• confusion and dizziness
  • tiredness
  • sweating
  • constantly feeling hungry

Some drugs can help to control the blood sugar level by reducing the amount of insulin you make. The most common drug used is diazoxide.

You take diazoxide tablets every day. The possible side effects of diazoxide include:

  • problems with your kidneys
  • weight gain
  • a build up of fluid in your legs or other parts of the body
  • excessive hair growth

Other drugs that can help to control the blood sugar levels are verapamil, diphenylhydantoin and steroids such as prednisolone.


Chemotherapy uses anti cancer (cytotoxic) drugs to destroy cancer cells. You may have it if you have an insulinoma that has spread to other parts of the body (metastatic) and you can’t have surgery. 

The most common chemotherapy drugs used are:

  • doxorubicin
  • streptozotocin
  • fluorouracil (5FU)
  • temozolomide
  • platinum drugs such as carboplatin and cisplatin
  • etoposide

Somatostatin analogues

Somatostatin is a protein made naturally in the body. It does several things including slowing down the production of hormones. Somatostatin analogues are man made versions of somatostatin. They can reduce the amount of hormones made by the tumour and help with symptoms.

You may have somatostatin analogues if your insulinoma is sensitive to somatostatin analogues. These include:

  • octreotide (Sandostatin)
  • lanreotide (Somatuline)
Somatostatin analogues do not help everyone with an insulinoma. In some cases, it can make the symptoms worse. Your doctor can tell you if this treatment is suitable for you.

Radiofrequency ablation (RFA)

Radiofrequency ablation uses heat made by radio waves to kill cancer cells. You might have this if you are too unwell to have surgery and the insulinoma is only in the pancreas.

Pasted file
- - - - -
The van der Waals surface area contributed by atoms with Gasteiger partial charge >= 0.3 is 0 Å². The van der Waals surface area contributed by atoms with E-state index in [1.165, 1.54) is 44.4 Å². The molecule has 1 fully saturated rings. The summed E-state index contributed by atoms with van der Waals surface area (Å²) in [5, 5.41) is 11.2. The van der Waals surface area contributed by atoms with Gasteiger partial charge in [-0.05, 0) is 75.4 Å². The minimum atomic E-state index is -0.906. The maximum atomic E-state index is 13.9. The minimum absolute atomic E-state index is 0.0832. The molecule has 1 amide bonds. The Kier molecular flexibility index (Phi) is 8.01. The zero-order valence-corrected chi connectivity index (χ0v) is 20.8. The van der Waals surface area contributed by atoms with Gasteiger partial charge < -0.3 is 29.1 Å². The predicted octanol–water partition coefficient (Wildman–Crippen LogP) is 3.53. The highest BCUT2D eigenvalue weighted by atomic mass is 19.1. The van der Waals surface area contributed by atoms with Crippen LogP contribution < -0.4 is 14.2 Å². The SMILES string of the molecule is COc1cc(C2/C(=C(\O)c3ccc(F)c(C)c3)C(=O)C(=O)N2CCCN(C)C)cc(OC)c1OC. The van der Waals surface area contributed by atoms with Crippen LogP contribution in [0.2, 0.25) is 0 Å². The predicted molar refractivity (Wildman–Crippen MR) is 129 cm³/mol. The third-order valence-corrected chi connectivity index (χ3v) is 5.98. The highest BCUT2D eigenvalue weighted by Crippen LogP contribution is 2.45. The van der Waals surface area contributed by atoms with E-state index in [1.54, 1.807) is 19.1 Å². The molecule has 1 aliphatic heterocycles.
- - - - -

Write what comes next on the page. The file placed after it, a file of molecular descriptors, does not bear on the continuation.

Trans arterial embolisation (TAE)

You might have this treatment if the insulinoma has spread to the liver. 

Trans arterial embolisation (TAE) means having a substance such as a gel or tiny beads to block the blood supply to the liver NET. It is also called hepatic artery embolisation.

You may also have a chemotherapy drug to the liver at the same time. This is called trans arterial chemoembolisation (TACE). But doctors don't know for sure whether adding chemotherapy is better than having embolisation alone for NETs that have spread to the liver. 

Embolisation and chemoembolisation work in two ways:

  • it reduces the blood supply to the tumour and so starves it of oxygen and the nutrients it needs to grow
  • it gives high doses of chemotherapy to the tumour without affecting the rest of the body

Clinical trials

Doctors are always trying to improve treatments and reduce the side effects. Your doctor might ask you to take part in a clinical trial as part of your treatment. This might be to test a new treatment or to look at different combinations of existing treatments. 

Last reviewed: 
08 Jul 2021
Next review due: 
07 Jul 2024
  • Gastroenteropancreatic neuroendocrine neoplasms: ESMO Clinical Practice Guidelines for diagnosis, treatment and follow-up
    M. Pavel and others
    Annals of Oncology 2020, Vol 31, Issue 5 

  • Insulinoma
    A Vella
    UpToDate, Last accessed July 2021

  • ENETS Consensus Guidelines Update for the Management of Patients with Functional Pancreatic Neuroendocrine Tumors and Non-Functional Pancreatic Neuroendocrine Tumors
    M Falconi and others
    Neuroendocrinology, 2016. Vol103, Pages 153–171

  • Guidelines for the management of gastroenteropancreatic neuroendocrine (including carcinoid) tumours (NETs)
    J Ramage and others
    Gut, 2012. Vol 61, Pages 6-32

  • Diagnosis and management of insulinoma
    T Okabayashi and others
    World Journal of Gastroenterology, 2013. Vol 19, Issue 6, Pages 829-837

  • Well-differentiated pancreatic tumor/carcinoma: Insulinoma (ENETS guidelines)
    W de Herder and others
    Neuroendocrinology, 2006. Vol 84, Pages 183-188

Related links